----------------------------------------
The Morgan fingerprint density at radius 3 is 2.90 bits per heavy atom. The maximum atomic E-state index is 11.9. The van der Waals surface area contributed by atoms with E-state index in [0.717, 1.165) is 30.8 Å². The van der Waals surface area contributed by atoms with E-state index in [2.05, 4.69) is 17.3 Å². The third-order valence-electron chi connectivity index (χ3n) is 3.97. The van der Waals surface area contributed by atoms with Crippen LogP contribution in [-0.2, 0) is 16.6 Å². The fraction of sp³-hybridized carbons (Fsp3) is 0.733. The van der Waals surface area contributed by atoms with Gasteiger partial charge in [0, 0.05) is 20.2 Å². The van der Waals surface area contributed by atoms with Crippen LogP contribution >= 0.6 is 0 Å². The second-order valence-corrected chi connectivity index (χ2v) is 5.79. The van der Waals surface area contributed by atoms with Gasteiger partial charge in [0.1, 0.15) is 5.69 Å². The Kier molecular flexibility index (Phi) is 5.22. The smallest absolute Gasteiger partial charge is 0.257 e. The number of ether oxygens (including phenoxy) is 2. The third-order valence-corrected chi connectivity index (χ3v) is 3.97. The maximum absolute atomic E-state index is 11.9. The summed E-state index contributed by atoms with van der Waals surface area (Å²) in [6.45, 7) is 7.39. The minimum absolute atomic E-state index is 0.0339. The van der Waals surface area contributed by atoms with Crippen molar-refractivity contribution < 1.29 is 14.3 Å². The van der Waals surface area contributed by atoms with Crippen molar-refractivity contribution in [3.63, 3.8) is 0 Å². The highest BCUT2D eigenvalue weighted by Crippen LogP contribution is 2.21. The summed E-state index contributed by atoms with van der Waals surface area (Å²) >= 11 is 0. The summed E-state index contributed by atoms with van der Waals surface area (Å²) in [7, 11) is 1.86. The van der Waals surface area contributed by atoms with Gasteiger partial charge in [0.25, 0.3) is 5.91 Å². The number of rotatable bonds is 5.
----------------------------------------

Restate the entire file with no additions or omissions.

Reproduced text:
The Morgan fingerprint density at radius 3 is 2.90 bits per heavy atom. The maximum atomic E-state index is 11.9. The van der Waals surface area contributed by atoms with E-state index in [0.717, 1.165) is 30.8 Å². The van der Waals surface area contributed by atoms with E-state index in [2.05, 4.69) is 17.3 Å². The third-order valence-electron chi connectivity index (χ3n) is 3.97. The van der Waals surface area contributed by atoms with Crippen LogP contribution in [-0.2, 0) is 16.6 Å². The fraction of sp³-hybridized carbons (Fsp3) is 0.733. The van der Waals surface area contributed by atoms with Gasteiger partial charge in [0, 0.05) is 20.2 Å². The van der Waals surface area contributed by atoms with Crippen LogP contribution >= 0.6 is 0 Å². The second-order valence-corrected chi connectivity index (χ2v) is 5.79. The van der Waals surface area contributed by atoms with Gasteiger partial charge in [0.1, 0.15) is 5.69 Å². The Kier molecular flexibility index (Phi) is 5.22. The smallest absolute Gasteiger partial charge is 0.257 e. The number of ether oxygens (including phenoxy) is 2. The third-order valence-corrected chi connectivity index (χ3v) is 3.97. The maximum absolute atomic E-state index is 11.9. The summed E-state index contributed by atoms with van der Waals surface area (Å²) in [6.45, 7) is 7.39. The minimum absolute atomic E-state index is 0.0339. The van der Waals surface area contributed by atoms with Crippen molar-refractivity contribution < 1.29 is 14.3 Å². The van der Waals surface area contributed by atoms with Crippen molar-refractivity contribution in [3.63, 3.8) is 0 Å². The highest BCUT2D eigenvalue weighted by Crippen LogP contribution is 2.21. The summed E-state index contributed by atoms with van der Waals surface area (Å²) >= 11 is 0. The summed E-state index contributed by atoms with van der Waals surface area (Å²) in [7, 11) is 1.86. The van der Waals surface area contributed by atoms with Gasteiger partial charge in [0.25, 0.3) is 5.91 Å². The number of rotatable bonds is 5.